The two sides bargained 7 times over six months and remain divided on key issues like:
Healthcare workers demand for 5.25% pay increase to respect this critical work (workers currently start under $15 per hour)
Protecting sick pay for healthcare workers on the front line of a pandemic (employer proposal to roll back sick pay)
Respecting long-term employees (union proposes workers with over 30+ years experience not having to work weekends)
Stopping employer plan to restrict leaves of absences
Rhonda Little, who has been a cook at Cerenity for over 5 years and is a member of the SEIU Healthcare MN negotiating team, shared why she voted to strike.
“We’ve been bargaining for six months and management just doesn’t seem to want to negotiate. During this pandemic we’ve kept COVID away from our patients and it is time our facility steps up to respect our work. We only can put up with so much. We have lost so many employees because of turnover but they don’t want to give us a fair raise and they are talking about taking away paid sick time,” said Little. “My department lost 17 people in the last year, many because our pay is some of the lowest around for our work. St. Paul minimum wage is going up towards $15 and people starting here don’t even make $15. Enough is enough. We want them to realize that we are tired of not being taken seriously. By going on strike, we are standing together and standing up for ourselves.”
The strike will come on a national “Strike for Black Lives” day of action that will see action in over 25 cities from the essential workers – including fast-food, hospital, airport and nursing home workers – who are putting their lives on the line every single day during a global pandemic. These workers are risking it all without being provided enough PPE, sick days or other protections, many for less than $15/hr. Workers are standing up because they have to report to work even as they watch co-workers get sick, terrified they’ll bring the virus home to their families, because they can’t miss a paycheck.
The day will see working people from all backgrounds — Black and white, Latino and Asian, First Nations and immigrants — coming together to demand justice and make this a place where all of us have our rights respected.
In Minnesota the nursing home workers will join together with airport workers at MSP who are fighting for a $15 minimum wage at MSP. The Cerenity members will hold a rally at the picket line (public sidewalk outside 514 Humboldt Ave, Saint Paul) at 10 a.m. before joining a car caravan to MSP, highlighting workers in different sectors joining together in the fight for economic and racial justice. A formal advisory with exact time and location for the two events will be sent out in the coming days.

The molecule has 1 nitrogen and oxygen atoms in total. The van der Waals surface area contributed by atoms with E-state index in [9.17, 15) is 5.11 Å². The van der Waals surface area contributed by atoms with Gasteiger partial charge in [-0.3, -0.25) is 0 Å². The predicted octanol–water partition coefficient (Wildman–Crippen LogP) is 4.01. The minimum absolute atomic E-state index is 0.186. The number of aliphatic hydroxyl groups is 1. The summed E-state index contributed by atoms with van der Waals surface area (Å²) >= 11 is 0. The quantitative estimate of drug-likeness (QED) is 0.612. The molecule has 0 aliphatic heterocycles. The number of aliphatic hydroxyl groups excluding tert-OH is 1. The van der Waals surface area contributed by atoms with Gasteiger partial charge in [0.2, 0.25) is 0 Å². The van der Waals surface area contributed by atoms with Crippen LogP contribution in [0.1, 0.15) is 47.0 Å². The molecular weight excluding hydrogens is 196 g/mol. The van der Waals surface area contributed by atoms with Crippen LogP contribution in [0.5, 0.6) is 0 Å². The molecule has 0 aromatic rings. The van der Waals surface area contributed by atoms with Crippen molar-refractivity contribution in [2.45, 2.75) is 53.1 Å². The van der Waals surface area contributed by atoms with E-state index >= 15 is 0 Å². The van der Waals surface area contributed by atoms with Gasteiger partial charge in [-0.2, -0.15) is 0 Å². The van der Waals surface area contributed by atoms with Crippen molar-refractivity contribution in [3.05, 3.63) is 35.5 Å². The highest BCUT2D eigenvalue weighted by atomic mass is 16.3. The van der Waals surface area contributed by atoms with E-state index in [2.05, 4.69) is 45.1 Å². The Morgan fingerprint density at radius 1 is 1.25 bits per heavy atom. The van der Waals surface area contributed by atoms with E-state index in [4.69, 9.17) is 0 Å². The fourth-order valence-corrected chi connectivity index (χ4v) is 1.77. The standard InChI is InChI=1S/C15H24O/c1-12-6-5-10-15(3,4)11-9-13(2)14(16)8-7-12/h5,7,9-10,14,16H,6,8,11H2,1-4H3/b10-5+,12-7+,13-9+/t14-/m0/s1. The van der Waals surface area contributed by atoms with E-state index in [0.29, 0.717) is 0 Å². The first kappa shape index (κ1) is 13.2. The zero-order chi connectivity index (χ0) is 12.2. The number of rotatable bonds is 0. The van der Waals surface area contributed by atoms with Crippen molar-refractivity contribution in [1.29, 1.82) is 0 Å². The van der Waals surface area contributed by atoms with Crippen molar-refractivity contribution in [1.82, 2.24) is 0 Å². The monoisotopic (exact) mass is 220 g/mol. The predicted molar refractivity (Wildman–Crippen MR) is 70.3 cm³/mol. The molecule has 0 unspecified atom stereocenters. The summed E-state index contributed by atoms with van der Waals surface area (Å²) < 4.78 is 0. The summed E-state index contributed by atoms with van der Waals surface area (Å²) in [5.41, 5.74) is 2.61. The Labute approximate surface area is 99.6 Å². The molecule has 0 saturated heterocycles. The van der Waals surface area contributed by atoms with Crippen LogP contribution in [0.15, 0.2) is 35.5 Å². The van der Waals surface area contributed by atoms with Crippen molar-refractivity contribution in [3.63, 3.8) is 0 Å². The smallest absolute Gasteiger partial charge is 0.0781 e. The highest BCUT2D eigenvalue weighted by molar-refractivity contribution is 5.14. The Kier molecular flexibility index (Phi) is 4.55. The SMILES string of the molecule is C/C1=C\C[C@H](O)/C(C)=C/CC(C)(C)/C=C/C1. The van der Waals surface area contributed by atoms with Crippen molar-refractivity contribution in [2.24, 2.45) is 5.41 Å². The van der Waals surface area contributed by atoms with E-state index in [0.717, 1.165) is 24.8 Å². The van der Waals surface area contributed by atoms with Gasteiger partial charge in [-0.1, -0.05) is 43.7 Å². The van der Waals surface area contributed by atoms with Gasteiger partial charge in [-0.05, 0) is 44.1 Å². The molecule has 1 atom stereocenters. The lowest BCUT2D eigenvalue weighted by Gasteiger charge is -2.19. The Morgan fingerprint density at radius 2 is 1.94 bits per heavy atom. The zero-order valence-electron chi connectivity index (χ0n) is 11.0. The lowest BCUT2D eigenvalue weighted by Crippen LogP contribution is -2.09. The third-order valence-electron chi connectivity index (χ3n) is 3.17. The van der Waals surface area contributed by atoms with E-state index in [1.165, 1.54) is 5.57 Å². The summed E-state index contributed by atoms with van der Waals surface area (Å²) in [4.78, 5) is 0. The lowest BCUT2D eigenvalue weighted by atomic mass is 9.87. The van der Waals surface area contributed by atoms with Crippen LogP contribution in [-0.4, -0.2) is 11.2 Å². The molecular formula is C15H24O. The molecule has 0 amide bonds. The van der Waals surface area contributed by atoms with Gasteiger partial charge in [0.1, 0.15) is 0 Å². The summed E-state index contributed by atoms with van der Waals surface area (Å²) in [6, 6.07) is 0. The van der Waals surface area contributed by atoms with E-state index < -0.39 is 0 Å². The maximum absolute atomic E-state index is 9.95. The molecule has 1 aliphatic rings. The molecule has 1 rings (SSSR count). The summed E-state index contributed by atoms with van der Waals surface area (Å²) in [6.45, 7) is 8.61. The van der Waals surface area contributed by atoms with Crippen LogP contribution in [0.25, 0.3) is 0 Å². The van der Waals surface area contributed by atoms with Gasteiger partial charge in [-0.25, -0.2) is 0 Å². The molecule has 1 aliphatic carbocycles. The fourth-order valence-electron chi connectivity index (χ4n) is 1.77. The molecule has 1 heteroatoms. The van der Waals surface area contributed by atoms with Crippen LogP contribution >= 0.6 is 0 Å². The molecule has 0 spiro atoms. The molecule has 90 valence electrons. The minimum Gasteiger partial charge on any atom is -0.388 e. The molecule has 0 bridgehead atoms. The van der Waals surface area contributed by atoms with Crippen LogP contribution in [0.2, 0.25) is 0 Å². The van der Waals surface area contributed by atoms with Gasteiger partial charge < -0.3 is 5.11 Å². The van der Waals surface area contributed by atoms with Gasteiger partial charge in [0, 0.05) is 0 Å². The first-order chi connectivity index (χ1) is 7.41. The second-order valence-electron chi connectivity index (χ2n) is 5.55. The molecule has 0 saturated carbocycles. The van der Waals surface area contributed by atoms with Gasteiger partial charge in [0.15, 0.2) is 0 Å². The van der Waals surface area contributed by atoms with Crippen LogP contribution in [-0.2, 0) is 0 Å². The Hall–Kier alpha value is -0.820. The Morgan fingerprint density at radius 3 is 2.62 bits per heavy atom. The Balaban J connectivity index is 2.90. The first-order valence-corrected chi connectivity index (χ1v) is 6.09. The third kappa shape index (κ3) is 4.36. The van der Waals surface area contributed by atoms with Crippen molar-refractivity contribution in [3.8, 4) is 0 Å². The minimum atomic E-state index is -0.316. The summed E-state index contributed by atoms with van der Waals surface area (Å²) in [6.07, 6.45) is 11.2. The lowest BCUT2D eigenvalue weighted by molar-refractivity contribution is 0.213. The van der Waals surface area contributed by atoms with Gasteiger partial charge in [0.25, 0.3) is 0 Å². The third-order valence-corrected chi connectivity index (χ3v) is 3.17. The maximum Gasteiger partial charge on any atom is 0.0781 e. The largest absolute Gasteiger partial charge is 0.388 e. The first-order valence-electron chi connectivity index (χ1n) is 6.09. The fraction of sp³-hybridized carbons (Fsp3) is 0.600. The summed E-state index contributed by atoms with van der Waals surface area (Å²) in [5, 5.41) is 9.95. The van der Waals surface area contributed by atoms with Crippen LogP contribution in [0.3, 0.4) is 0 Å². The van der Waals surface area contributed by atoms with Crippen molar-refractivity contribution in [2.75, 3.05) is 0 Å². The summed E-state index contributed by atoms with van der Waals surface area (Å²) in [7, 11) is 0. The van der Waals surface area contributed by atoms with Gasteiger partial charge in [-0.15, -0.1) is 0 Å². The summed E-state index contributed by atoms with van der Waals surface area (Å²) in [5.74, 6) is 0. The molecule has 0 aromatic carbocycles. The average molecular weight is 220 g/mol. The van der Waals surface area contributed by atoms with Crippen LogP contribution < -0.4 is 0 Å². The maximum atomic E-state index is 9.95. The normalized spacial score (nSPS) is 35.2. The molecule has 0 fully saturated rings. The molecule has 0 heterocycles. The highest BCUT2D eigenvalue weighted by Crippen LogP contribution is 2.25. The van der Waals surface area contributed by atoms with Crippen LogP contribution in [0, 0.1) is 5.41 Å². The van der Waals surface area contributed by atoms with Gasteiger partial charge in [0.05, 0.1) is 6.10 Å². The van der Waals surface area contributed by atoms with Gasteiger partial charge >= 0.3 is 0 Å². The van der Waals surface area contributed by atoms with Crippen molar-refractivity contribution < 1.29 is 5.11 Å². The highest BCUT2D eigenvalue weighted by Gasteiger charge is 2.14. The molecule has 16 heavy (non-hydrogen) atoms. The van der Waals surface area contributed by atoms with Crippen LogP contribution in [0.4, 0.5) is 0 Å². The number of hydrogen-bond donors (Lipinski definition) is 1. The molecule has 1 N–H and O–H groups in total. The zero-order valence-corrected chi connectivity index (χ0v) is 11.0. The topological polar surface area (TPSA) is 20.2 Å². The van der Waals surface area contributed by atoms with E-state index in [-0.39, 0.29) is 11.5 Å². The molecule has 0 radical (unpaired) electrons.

SEIU Healthcare Minnesota represents over 40,000 healthcare and long term care workers in hospitals, clinics, nursing homes, and home care across Minnesota
As Minnesota grapples with the need to address racial disparities, protest shines a light on how racism and sexism continue to degrade the home care workforce that is 90 percent women and disproportionately women of color
SAINT PAUL – Nearly 60 cars and dozens of wheelchairs took to the streets Wednesday afternoon in front of the Minnesota Capitol demanding action on the home care crisis that is hurting thousands of families across the state. Despite bipartisan support, legislation that would provide a 15% temporary rate increase during the COVID-19 pandemic has failed to pass during the original legislative session and the subsequent special session. House Democrats passed versions of the rate increase, as part of larger COVID related packages, in both the regular and special session. In their demands for a living wage and basic benefits, workers and clients call for a change to the exploitative history of disabled people and those who care for them.
Because of the low wages and benefits, there is a “care crisis” in Minnesota that left over 8,000 unfilled positions before COVID-19, which means seniors and people with disabilities aren’t able to get the care they need to safely stay in their homes. The protest called out how the whole care system was built on racism and sexism that continues to degrade the home care workforce that is 90 percent women and disproportionately women of color as Minnesota grapples with racial disparities that are some of the worst in the nation.
One of the speakers was Brittanie Wilson, a self-advocate and a client who has received PCA services for over 15 years. Wilson talked about the frustration that inaction is causing thousands of Minnesotans and how the recent uprising following George Floyd’s murder have showcased how issues are connected.
“Societal beliefs say that we’re not worthy of accommodations because they cost too much and that we’re burdens. Societal beliefs say that PCAS don’t deserve a livable wage or access to PPE, all because those they serve aren’t worth it. But society and our lawmakers can’t hide behind these excuses anymore. If we want any chance at real change then we must make our lawmakers understand that they are hurting us and our caregivers by not doing their job and passing this bill,” said Wilson. “I’d also like to remind everyone that half of the black lives that are lost due to police brutality are disabled people. As a brown woman I am here, ‘your fight is our fight and Black disabled lives matter!’”
Another speaker at the event was Adrienne Kleinman, a Minneapolis resident who uses her voice to inspire change and bring perspective to those around her. Kleinman has used a wheelchair since she was 3 years old and at the event she shared the hurt and anger as she’s feeling from the PCA Emergency Bill not being passed.